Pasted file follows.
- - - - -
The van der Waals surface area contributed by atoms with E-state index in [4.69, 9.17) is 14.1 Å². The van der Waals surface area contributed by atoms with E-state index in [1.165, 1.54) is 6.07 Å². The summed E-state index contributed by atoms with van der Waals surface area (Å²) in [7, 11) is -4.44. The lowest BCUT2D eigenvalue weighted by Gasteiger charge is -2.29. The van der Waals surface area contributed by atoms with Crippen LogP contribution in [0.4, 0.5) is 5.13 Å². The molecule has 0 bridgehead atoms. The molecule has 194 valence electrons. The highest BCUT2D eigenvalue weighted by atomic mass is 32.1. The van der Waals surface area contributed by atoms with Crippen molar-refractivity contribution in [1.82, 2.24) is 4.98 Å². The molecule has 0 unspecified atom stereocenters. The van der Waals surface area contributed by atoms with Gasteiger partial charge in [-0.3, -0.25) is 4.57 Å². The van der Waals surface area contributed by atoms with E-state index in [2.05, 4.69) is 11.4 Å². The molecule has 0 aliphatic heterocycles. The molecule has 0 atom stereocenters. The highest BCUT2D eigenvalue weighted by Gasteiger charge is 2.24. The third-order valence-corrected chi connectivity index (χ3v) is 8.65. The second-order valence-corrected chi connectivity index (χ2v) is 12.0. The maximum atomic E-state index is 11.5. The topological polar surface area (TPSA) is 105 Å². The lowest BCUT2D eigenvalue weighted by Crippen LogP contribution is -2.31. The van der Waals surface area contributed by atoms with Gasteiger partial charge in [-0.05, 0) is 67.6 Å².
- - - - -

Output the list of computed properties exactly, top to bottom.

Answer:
The van der Waals surface area contributed by atoms with E-state index in [4.69, 9.17) is 14.1 Å². The van der Waals surface area contributed by atoms with E-state index in [1.165, 1.54) is 6.07 Å². The summed E-state index contributed by atoms with van der Waals surface area (Å²) in [7, 11) is -4.44. The lowest BCUT2D eigenvalue weighted by Gasteiger charge is -2.29. The van der Waals surface area contributed by atoms with Crippen LogP contribution in [0.4, 0.5) is 5.13 Å². The molecule has 0 bridgehead atoms. The molecule has 194 valence electrons. The highest BCUT2D eigenvalue weighted by atomic mass is 32.1. The van der Waals surface area contributed by atoms with Crippen molar-refractivity contribution in [1.82, 2.24) is 4.98 Å². The molecule has 0 unspecified atom stereocenters. The van der Waals surface area contributed by atoms with Gasteiger partial charge in [-0.3, -0.25) is 4.57 Å². The van der Waals surface area contributed by atoms with E-state index in [2.05, 4.69) is 11.4 Å². The molecule has 0 aliphatic heterocycles. The molecule has 0 atom stereocenters. The highest BCUT2D eigenvalue weighted by Gasteiger charge is 2.24. The third-order valence-corrected chi connectivity index (χ3v) is 8.65. The second-order valence-corrected chi connectivity index (χ2v) is 12.0. The maximum atomic E-state index is 11.5. The topological polar surface area (TPSA) is 105 Å². The lowest BCUT2D eigenvalue weighted by Crippen LogP contribution is -2.31. The van der Waals surface area contributed by atoms with Gasteiger partial charge in [-0.05, 0) is 67.6 Å².